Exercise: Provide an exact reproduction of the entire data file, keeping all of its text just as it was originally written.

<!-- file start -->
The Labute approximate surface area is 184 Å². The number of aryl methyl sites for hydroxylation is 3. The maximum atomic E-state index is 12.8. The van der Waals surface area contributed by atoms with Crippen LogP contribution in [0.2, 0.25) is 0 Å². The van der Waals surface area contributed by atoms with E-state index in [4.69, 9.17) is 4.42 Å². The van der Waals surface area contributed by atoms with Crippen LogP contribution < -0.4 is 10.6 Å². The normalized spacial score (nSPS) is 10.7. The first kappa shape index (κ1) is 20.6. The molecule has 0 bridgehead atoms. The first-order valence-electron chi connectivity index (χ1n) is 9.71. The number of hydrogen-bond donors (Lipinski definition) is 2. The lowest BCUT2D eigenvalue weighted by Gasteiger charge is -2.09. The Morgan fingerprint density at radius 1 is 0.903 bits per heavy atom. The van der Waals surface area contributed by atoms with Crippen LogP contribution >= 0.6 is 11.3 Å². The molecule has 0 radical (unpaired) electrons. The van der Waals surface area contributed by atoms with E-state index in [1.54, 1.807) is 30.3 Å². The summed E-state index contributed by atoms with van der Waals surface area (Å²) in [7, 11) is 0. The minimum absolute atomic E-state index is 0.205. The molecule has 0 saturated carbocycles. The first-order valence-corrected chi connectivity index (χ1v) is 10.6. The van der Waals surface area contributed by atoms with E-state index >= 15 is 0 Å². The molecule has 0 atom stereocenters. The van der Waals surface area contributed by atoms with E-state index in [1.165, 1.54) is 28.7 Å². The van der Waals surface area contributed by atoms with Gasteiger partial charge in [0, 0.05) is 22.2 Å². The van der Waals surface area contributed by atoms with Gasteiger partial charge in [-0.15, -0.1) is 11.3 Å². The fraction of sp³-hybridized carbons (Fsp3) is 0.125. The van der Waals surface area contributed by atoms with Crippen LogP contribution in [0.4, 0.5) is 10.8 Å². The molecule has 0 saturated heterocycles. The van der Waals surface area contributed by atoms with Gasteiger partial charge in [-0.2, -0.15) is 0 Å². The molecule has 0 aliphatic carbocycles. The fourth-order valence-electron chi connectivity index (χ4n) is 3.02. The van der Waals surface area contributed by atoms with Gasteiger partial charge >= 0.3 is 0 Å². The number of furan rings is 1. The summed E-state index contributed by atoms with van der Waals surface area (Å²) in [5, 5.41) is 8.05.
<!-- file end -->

The Labute approximate surface area is 184 Å². The number of aryl methyl sites for hydroxylation is 3. The maximum atomic E-state index is 12.8. The van der Waals surface area contributed by atoms with Crippen LogP contribution in [0.2, 0.25) is 0 Å². The van der Waals surface area contributed by atoms with E-state index in [4.69, 9.17) is 4.42 Å². The van der Waals surface area contributed by atoms with Crippen LogP contribution < -0.4 is 10.6 Å². The normalized spacial score (nSPS) is 10.7. The first kappa shape index (κ1) is 20.6. The molecule has 0 bridgehead atoms. The first-order valence-electron chi connectivity index (χ1n) is 9.71. The number of hydrogen-bond donors (Lipinski definition) is 2. The lowest BCUT2D eigenvalue weighted by Gasteiger charge is -2.09. The Morgan fingerprint density at radius 1 is 0.903 bits per heavy atom. The van der Waals surface area contributed by atoms with Crippen LogP contribution >= 0.6 is 11.3 Å². The molecule has 0 radical (unpaired) electrons. The van der Waals surface area contributed by atoms with E-state index in [1.54, 1.807) is 30.3 Å². The summed E-state index contributed by atoms with van der Waals surface area (Å²) in [7, 11) is 0. The minimum absolute atomic E-state index is 0.205. The molecule has 0 saturated carbocycles. The first-order valence-corrected chi connectivity index (χ1v) is 10.6. The van der Waals surface area contributed by atoms with E-state index >= 15 is 0 Å². The molecule has 0 atom stereocenters. The van der Waals surface area contributed by atoms with E-state index in [1.165, 1.54) is 28.7 Å². The van der Waals surface area contributed by atoms with Gasteiger partial charge in [0, 0.05) is 22.2 Å². The van der Waals surface area contributed by atoms with Gasteiger partial charge in [-0.15, -0.1) is 11.3 Å². The fraction of sp³-hybridized carbons (Fsp3) is 0.125. The van der Waals surface area contributed by atoms with Crippen LogP contribution in [0.4, 0.5) is 10.8 Å². The molecule has 0 saturated heterocycles. The van der Waals surface area contributed by atoms with Gasteiger partial charge in [-0.2, -0.15) is 0 Å². The molecule has 0 aliphatic carbocycles. The fourth-order valence-electron chi connectivity index (χ4n) is 3.02. The van der Waals surface area contributed by atoms with Gasteiger partial charge >= 0.3 is 0 Å². The number of furan rings is 1. The summed E-state index contributed by atoms with van der Waals surface area (Å²) in [5, 5.41) is 8.05.